This is not another George Will bashing column. Really.
That would be too easy.
The nationally syndicated columnist made headlines two weeks ago when he proclaimed the issue of sexual violence on campus to be overwrought, overstated and soon-to-be over-legislated by the boogeyman known as progressivism.
He wrote that universities “are learning that when they say campus victimizations are ubiquitous (‘micro-aggressions,’ often not discernible to the untutored eye, are everywhere), and that when they make victimhood a coveted status that confers privileges, victims proliferate.”
He made headlines again Thursday when the St. Louis Post-Dispatch dropped his column. The newspaper said a change had been long considered, but Will’s recent attack “made the decision easier. The column was offensive and inaccurate; we apologize for publishing it.”
It’s not a trend — the Post-Dispatch was the only news organization to drop Will. Another 475, so far, have decided to keep him around.
To suggest that anyone is making sexual assault victims some sort of privileged class is incendiary and ludicrous. The column gets worse when Will plucks an example that I guess is supposed to produce outrage in the reader because the woman decided to report the rape six weeks after the incident. Or because the two had an intimate relationship before that night. Or because … well, I don’t really know what I’m supposed to take away, other than she said no and the man continued.
Underlying Will’s warped sense of the world are some questions that people right here in Our Fair City have taken up.
Questions like: What constitutes sexual violence? How do you define it, and what are the responsibilities of faculty, staff and students when it happens?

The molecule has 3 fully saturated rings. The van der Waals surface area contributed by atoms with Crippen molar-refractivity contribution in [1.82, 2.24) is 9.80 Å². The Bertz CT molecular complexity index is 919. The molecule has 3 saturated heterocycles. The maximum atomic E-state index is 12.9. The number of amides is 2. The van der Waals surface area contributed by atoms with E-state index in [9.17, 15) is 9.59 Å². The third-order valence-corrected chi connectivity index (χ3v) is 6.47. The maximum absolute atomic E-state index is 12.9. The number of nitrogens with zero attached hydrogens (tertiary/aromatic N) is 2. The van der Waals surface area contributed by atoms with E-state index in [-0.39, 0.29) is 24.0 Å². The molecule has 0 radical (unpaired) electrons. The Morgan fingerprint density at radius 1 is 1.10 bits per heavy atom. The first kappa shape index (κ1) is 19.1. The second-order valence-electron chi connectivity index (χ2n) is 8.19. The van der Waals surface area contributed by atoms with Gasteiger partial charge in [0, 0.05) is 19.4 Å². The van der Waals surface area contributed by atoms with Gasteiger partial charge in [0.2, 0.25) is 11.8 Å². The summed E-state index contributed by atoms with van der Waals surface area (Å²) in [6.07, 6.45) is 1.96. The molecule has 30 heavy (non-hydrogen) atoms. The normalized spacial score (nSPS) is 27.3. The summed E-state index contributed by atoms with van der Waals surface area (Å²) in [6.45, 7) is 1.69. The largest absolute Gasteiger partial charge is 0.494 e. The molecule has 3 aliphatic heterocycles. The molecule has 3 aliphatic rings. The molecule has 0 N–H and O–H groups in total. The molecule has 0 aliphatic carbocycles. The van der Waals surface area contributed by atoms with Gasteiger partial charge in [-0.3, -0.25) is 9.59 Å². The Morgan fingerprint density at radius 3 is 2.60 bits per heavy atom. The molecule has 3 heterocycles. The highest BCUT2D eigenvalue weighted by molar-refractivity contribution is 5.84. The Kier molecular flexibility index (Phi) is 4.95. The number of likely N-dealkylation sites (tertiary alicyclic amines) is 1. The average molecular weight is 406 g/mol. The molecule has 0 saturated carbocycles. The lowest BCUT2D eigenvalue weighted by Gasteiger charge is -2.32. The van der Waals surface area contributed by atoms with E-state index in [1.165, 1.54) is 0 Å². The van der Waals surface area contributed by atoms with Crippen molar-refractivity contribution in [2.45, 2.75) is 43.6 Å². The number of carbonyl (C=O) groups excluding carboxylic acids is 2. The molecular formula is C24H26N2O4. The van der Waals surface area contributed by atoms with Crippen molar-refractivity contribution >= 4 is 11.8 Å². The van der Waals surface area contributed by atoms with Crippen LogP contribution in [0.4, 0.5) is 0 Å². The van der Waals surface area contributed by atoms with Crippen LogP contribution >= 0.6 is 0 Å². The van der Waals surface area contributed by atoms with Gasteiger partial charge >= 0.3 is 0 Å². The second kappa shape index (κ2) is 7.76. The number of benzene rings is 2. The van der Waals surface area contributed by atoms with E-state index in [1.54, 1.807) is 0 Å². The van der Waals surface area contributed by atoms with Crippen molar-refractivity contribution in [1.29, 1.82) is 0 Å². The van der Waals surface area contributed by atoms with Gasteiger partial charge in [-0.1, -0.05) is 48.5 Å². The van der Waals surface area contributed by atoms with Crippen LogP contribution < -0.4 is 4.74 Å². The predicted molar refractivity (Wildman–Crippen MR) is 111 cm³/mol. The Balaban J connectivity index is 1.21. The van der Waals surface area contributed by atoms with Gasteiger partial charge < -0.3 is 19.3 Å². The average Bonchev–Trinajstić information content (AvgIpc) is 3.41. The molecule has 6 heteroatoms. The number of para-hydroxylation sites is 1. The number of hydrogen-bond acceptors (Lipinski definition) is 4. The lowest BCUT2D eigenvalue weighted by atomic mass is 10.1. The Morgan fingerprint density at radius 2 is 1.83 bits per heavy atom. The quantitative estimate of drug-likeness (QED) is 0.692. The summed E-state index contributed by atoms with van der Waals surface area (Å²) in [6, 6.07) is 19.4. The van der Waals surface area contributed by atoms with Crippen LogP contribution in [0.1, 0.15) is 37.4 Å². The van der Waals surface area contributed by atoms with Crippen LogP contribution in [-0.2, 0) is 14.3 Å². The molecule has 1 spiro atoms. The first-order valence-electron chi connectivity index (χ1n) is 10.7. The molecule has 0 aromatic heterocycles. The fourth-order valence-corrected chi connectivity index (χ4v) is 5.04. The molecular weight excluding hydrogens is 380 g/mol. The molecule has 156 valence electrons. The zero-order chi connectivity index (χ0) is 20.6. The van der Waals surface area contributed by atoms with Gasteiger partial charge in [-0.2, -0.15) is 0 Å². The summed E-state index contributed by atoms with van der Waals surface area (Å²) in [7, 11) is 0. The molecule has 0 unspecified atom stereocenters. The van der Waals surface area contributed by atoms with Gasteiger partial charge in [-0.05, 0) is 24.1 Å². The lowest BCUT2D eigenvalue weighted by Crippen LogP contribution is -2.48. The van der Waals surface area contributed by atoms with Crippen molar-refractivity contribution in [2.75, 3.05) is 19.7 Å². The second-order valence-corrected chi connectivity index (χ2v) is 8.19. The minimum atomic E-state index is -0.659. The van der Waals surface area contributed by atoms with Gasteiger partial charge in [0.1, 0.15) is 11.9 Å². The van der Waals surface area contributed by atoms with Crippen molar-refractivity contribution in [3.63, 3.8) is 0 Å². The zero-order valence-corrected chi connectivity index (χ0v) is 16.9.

On Thursday, by clarifying terms in its student conduct rules, the UM System Board of Curators effectively broadened the definition of sexual violence on campus.
According to the Missourian’s Rachel Brooks, “rape” was changed in the rulebook to “nonconsensual sexual intercourse,” and the definition of “nonconsensual” now includes situations in which the victim is “incapacitated by alcohol, drugs, or other circumstances and therefore incapable of consenting.” The board also made changes to the process for investigating sexual assault.
Earlier this spring, UM System President Tim Wolfe issued an order that said almost every employee was responsible for reporting incidents of sexual misconduct affecting students.
Wolfe and the university keep moving after years of study and inaction. Look for more in the coming months.
Will’s column implies a “supposed epidemic of rape” is, in part, a result of making the definition mean just about anything. It appears the curators are more discerning. It’s true there are more scenarios under the big tent of sexual misconduct; but harassment isn’t the same as exploitation or rape.
And the rules of a university aren’t the same as the legal definitions in a criminal court. Too often we confuse the two.
Will also questioned the most cited and damning statistic: that one in five women are victims of sexual assault during their college years.
I couldn’t really figure out Will’s logic, so I went searching elsewhere. There’s general agreement the statistic comes from a study done in 2007 and based on a survey of more than 5,000 women at two public universities.
So can we really say this happens everywhere or here at MU or Stephens or Columbia College? No. That’s where complementing figures and arguments come into play. Two well-reasoned pieces I read were from the American Thinker, which defended Will, and Talking Points Memo, which didn't.
I see the points and am still appalled — even with conservative estimates, there are still way too many cases of women assaulted by men on college campuses.
Civil people can debate degrees and definitions while we all move forward, just as the university has done. It’s the hyperbole and name-calling that get in the way. Will’s rhetoric doesn’t add to understanding, even though it could have.